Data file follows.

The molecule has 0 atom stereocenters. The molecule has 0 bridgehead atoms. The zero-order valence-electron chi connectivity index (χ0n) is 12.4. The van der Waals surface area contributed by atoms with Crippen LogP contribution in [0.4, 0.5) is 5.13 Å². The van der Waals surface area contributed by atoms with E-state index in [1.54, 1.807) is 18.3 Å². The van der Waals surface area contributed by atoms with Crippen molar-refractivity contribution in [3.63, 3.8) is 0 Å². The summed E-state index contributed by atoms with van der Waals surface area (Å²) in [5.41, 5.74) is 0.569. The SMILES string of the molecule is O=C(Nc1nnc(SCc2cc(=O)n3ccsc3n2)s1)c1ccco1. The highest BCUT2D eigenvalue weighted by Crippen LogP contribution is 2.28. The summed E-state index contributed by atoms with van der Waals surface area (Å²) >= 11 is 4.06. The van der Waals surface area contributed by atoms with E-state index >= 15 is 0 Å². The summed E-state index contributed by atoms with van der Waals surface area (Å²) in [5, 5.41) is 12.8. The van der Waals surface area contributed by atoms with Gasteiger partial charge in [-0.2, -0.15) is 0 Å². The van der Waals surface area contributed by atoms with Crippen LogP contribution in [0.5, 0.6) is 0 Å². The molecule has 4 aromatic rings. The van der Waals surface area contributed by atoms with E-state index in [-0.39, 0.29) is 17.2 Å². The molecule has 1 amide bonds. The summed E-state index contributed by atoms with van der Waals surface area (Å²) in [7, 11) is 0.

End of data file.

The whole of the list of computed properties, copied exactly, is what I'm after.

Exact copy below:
The molecule has 0 atom stereocenters. The molecule has 0 bridgehead atoms. The zero-order valence-electron chi connectivity index (χ0n) is 12.4. The van der Waals surface area contributed by atoms with Crippen LogP contribution in [0.4, 0.5) is 5.13 Å². The van der Waals surface area contributed by atoms with E-state index in [1.54, 1.807) is 18.3 Å². The van der Waals surface area contributed by atoms with Crippen molar-refractivity contribution in [3.63, 3.8) is 0 Å². The summed E-state index contributed by atoms with van der Waals surface area (Å²) in [5.41, 5.74) is 0.569. The SMILES string of the molecule is O=C(Nc1nnc(SCc2cc(=O)n3ccsc3n2)s1)c1ccco1. The highest BCUT2D eigenvalue weighted by Crippen LogP contribution is 2.28. The summed E-state index contributed by atoms with van der Waals surface area (Å²) >= 11 is 4.06. The van der Waals surface area contributed by atoms with E-state index >= 15 is 0 Å². The summed E-state index contributed by atoms with van der Waals surface area (Å²) in [5, 5.41) is 12.8. The van der Waals surface area contributed by atoms with Gasteiger partial charge in [-0.2, -0.15) is 0 Å². The van der Waals surface area contributed by atoms with Crippen LogP contribution in [0.5, 0.6) is 0 Å². The molecule has 4 aromatic rings. The van der Waals surface area contributed by atoms with E-state index in [-0.39, 0.29) is 17.2 Å². The molecule has 1 amide bonds. The summed E-state index contributed by atoms with van der Waals surface area (Å²) in [7, 11) is 0.